THE SECRETARY of the Interior, James G. Watt, has made himself a reputation as a man capable of foolish and harmful public statements. It now develops that his private statements can be even more askew. In a letter last month to the Israeli ambassador, he suggested that "the liberals of the Jewish community," should they persist in opposing the Watt energy policies, will "weaken our ability to be a good friend to Israel." The White House hastily termed the letter "unfortunate." How true.
First, for the simple misstatements of technological fact--we'll get around to the truly disgusting part in a minute. "If we do not reduce America's dependency upon foreign crude energy," Mr. Watt wrote, "there is great risk that in future years America will be prevented from being the strong protector and friend of Israel that we are and want to be." Those lines faithfully reflect the oil-field fantasy that, if the drilling crews could just get those environmentalists out of their way, the industry could rapidly make the United States self-sufficient in oil --relieving Americans of the necessity of paying any attention to the Arabs.
The relationship to reality is zero. This country still imports about one-fourth of its oil, and the industry will have to do a lot of very expensive drilling simply to keep domestic production up to the present level. Even if the United States were self-sufficient, its allies and customers in Western Europe and Japan remain heavily dependent upon the Persian Gulf.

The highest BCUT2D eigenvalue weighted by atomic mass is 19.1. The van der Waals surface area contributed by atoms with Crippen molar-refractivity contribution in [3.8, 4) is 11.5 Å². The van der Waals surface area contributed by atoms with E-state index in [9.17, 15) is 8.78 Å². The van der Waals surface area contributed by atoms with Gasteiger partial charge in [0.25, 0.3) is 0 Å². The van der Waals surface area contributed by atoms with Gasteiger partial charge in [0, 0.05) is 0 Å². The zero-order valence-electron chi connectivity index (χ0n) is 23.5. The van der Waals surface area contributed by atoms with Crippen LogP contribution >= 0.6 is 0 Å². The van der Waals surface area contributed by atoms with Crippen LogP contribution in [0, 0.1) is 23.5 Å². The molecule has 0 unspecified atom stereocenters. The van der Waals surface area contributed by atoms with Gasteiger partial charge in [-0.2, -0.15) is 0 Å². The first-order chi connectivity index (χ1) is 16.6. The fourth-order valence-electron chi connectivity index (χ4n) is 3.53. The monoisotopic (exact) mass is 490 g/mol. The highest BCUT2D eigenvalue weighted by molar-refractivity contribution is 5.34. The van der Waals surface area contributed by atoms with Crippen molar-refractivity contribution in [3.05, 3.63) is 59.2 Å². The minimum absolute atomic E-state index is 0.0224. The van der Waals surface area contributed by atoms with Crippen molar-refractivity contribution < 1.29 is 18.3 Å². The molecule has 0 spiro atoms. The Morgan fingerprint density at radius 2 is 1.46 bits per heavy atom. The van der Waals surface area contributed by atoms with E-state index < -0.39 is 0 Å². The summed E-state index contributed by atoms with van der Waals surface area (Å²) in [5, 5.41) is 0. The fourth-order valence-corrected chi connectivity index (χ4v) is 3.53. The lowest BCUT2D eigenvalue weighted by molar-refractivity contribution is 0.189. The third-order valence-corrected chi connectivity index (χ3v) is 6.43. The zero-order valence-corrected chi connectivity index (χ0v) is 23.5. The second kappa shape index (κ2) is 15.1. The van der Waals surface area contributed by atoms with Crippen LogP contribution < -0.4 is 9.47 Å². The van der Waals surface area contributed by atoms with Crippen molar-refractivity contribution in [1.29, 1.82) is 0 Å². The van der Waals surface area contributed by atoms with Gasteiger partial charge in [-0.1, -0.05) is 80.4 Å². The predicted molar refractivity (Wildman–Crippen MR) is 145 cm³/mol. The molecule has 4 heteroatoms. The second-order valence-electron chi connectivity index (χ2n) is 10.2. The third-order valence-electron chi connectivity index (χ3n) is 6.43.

But that's merely a factual matter, and the least of it. There are more objectionable suggestions in Mr. Watt's letter--greatly more objectionable. One is that U.S. support of Israel is somehow contingent on a plenitude of oil for American consumption, that our support of Israel, in other words, is a kind of luxury or frill we will maintain only so long as the oil flows from someplace. The other is that it is the obligation of American Jews to support certain administration policies and that it is appropriate--or even decent--for a Cabinet officer to threaten an abandonment of Israel if they don't. Does Mr. Watt think of American Jews as foreign nationals? Does he really believe there is nothing wrong with the idea that the way to reach them is through a communication to the embassy of Israel?
Mr. Watt's usefulness to this administration, let alone his public standing in any larger sense, was never great. It now sinks toward the vanishing point.